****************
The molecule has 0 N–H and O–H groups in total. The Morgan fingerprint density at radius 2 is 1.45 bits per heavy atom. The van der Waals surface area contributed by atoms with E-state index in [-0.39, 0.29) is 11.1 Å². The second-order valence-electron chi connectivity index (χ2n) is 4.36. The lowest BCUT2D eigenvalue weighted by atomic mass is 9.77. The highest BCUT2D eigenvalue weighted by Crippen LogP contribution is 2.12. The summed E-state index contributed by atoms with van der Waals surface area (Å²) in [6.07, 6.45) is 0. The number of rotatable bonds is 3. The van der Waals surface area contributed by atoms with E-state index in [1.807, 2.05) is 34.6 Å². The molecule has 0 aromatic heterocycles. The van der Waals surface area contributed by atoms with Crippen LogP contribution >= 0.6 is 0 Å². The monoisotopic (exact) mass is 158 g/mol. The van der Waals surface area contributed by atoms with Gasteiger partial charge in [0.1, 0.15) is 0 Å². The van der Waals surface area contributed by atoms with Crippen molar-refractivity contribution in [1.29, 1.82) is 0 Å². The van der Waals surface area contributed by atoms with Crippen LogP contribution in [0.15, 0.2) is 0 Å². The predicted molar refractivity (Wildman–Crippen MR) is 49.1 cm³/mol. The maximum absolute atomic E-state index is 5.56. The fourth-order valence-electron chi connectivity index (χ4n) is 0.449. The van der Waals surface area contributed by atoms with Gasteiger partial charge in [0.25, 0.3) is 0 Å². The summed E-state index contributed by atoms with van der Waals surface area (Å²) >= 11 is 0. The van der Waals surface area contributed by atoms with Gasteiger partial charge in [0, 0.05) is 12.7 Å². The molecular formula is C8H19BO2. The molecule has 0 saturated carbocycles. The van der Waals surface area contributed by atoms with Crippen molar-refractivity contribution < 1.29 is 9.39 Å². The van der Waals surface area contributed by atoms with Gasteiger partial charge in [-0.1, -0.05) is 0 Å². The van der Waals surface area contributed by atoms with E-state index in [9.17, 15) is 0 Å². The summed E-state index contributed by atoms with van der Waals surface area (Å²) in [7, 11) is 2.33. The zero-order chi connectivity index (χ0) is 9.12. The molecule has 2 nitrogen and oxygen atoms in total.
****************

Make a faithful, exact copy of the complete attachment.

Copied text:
The molecule has 0 N–H and O–H groups in total. The Morgan fingerprint density at radius 2 is 1.45 bits per heavy atom. The van der Waals surface area contributed by atoms with E-state index in [-0.39, 0.29) is 11.1 Å². The second-order valence-electron chi connectivity index (χ2n) is 4.36. The lowest BCUT2D eigenvalue weighted by atomic mass is 9.77. The highest BCUT2D eigenvalue weighted by Crippen LogP contribution is 2.12. The summed E-state index contributed by atoms with van der Waals surface area (Å²) in [6.07, 6.45) is 0. The number of rotatable bonds is 3. The van der Waals surface area contributed by atoms with E-state index in [1.807, 2.05) is 34.6 Å². The molecule has 0 aromatic heterocycles. The van der Waals surface area contributed by atoms with Crippen LogP contribution >= 0.6 is 0 Å². The monoisotopic (exact) mass is 158 g/mol. The van der Waals surface area contributed by atoms with Gasteiger partial charge in [0.1, 0.15) is 0 Å². The van der Waals surface area contributed by atoms with Crippen molar-refractivity contribution in [1.29, 1.82) is 0 Å². The van der Waals surface area contributed by atoms with Crippen LogP contribution in [0.15, 0.2) is 0 Å². The predicted molar refractivity (Wildman–Crippen MR) is 49.1 cm³/mol. The maximum absolute atomic E-state index is 5.56. The fourth-order valence-electron chi connectivity index (χ4n) is 0.449. The van der Waals surface area contributed by atoms with Gasteiger partial charge in [0.25, 0.3) is 0 Å². The summed E-state index contributed by atoms with van der Waals surface area (Å²) >= 11 is 0. The van der Waals surface area contributed by atoms with Gasteiger partial charge in [0, 0.05) is 12.7 Å². The molecular formula is C8H19BO2. The molecule has 0 saturated carbocycles. The van der Waals surface area contributed by atoms with Crippen molar-refractivity contribution < 1.29 is 9.39 Å². The van der Waals surface area contributed by atoms with Gasteiger partial charge in [-0.1, -0.05) is 0 Å². The van der Waals surface area contributed by atoms with E-state index in [9.17, 15) is 0 Å². The summed E-state index contributed by atoms with van der Waals surface area (Å²) in [7, 11) is 2.33. The zero-order chi connectivity index (χ0) is 9.12. The molecule has 2 nitrogen and oxygen atoms in total.